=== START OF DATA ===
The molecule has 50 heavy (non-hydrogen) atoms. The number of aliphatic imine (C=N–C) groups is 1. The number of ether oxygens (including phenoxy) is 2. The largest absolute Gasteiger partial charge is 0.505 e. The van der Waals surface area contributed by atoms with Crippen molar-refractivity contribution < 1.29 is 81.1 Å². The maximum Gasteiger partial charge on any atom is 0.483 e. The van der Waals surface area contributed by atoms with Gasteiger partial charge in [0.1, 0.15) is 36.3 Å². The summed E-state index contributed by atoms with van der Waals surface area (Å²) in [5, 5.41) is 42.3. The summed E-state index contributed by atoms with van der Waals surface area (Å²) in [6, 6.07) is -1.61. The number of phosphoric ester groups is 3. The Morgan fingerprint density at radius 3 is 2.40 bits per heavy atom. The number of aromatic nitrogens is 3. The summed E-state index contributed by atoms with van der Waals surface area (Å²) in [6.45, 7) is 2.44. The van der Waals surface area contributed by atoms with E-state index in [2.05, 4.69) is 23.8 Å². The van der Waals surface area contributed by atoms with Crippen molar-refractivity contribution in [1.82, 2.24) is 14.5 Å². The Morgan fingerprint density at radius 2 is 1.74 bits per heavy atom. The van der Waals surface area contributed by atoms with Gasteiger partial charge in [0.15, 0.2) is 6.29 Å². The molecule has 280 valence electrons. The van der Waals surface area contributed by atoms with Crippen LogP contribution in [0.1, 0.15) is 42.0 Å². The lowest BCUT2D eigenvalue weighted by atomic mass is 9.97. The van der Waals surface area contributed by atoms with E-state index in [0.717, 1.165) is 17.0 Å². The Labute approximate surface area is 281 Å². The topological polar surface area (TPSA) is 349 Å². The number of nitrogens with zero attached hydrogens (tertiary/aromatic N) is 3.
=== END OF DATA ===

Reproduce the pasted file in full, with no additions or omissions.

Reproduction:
The molecule has 50 heavy (non-hydrogen) atoms. The number of aliphatic imine (C=N–C) groups is 1. The number of ether oxygens (including phenoxy) is 2. The largest absolute Gasteiger partial charge is 0.505 e. The van der Waals surface area contributed by atoms with Crippen molar-refractivity contribution < 1.29 is 81.1 Å². The maximum Gasteiger partial charge on any atom is 0.483 e. The van der Waals surface area contributed by atoms with Gasteiger partial charge in [0.1, 0.15) is 36.3 Å². The summed E-state index contributed by atoms with van der Waals surface area (Å²) in [5, 5.41) is 42.3. The summed E-state index contributed by atoms with van der Waals surface area (Å²) in [6, 6.07) is -1.61. The number of phosphoric ester groups is 3. The Morgan fingerprint density at radius 3 is 2.40 bits per heavy atom. The number of aromatic nitrogens is 3. The summed E-state index contributed by atoms with van der Waals surface area (Å²) in [6.45, 7) is 2.44. The van der Waals surface area contributed by atoms with E-state index in [2.05, 4.69) is 23.8 Å². The van der Waals surface area contributed by atoms with Crippen molar-refractivity contribution in [1.82, 2.24) is 14.5 Å². The Morgan fingerprint density at radius 2 is 1.74 bits per heavy atom. The van der Waals surface area contributed by atoms with Gasteiger partial charge in [0.15, 0.2) is 6.29 Å². The molecule has 280 valence electrons. The van der Waals surface area contributed by atoms with Crippen LogP contribution in [0.1, 0.15) is 42.0 Å². The lowest BCUT2D eigenvalue weighted by atomic mass is 9.97. The van der Waals surface area contributed by atoms with E-state index in [0.717, 1.165) is 17.0 Å². The Labute approximate surface area is 281 Å². The topological polar surface area (TPSA) is 349 Å². The number of nitrogens with zero attached hydrogens (tertiary/aromatic N) is 3.